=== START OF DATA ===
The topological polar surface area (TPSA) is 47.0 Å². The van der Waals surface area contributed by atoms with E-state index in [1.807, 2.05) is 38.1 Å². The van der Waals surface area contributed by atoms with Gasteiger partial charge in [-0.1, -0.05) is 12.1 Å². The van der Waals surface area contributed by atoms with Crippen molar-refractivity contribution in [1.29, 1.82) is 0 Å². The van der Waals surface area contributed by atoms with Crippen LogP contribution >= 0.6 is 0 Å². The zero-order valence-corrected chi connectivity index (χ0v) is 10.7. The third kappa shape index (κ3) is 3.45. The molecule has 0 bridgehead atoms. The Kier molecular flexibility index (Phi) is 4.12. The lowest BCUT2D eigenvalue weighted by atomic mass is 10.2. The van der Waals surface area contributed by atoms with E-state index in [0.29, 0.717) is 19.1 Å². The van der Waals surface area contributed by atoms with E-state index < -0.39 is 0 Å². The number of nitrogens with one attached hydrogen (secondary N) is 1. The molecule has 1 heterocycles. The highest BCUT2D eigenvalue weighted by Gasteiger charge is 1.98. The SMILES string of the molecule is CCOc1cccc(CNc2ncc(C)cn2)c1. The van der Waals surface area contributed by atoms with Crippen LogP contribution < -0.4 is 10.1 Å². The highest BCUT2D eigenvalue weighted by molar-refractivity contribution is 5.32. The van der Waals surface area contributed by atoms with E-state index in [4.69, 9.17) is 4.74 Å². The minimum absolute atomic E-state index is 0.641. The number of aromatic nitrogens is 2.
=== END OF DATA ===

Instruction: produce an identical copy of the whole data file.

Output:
The topological polar surface area (TPSA) is 47.0 Å². The van der Waals surface area contributed by atoms with E-state index in [1.807, 2.05) is 38.1 Å². The van der Waals surface area contributed by atoms with Gasteiger partial charge in [-0.1, -0.05) is 12.1 Å². The van der Waals surface area contributed by atoms with Crippen molar-refractivity contribution in [1.29, 1.82) is 0 Å². The van der Waals surface area contributed by atoms with Crippen LogP contribution >= 0.6 is 0 Å². The zero-order valence-corrected chi connectivity index (χ0v) is 10.7. The third kappa shape index (κ3) is 3.45. The molecule has 0 bridgehead atoms. The Kier molecular flexibility index (Phi) is 4.12. The lowest BCUT2D eigenvalue weighted by atomic mass is 10.2. The van der Waals surface area contributed by atoms with E-state index in [0.29, 0.717) is 19.1 Å². The van der Waals surface area contributed by atoms with E-state index < -0.39 is 0 Å². The number of nitrogens with one attached hydrogen (secondary N) is 1. The molecule has 1 heterocycles. The highest BCUT2D eigenvalue weighted by Gasteiger charge is 1.98. The SMILES string of the molecule is CCOc1cccc(CNc2ncc(C)cn2)c1. The van der Waals surface area contributed by atoms with Crippen LogP contribution < -0.4 is 10.1 Å². The highest BCUT2D eigenvalue weighted by molar-refractivity contribution is 5.32. The van der Waals surface area contributed by atoms with E-state index in [4.69, 9.17) is 4.74 Å². The minimum absolute atomic E-state index is 0.641. The number of aromatic nitrogens is 2.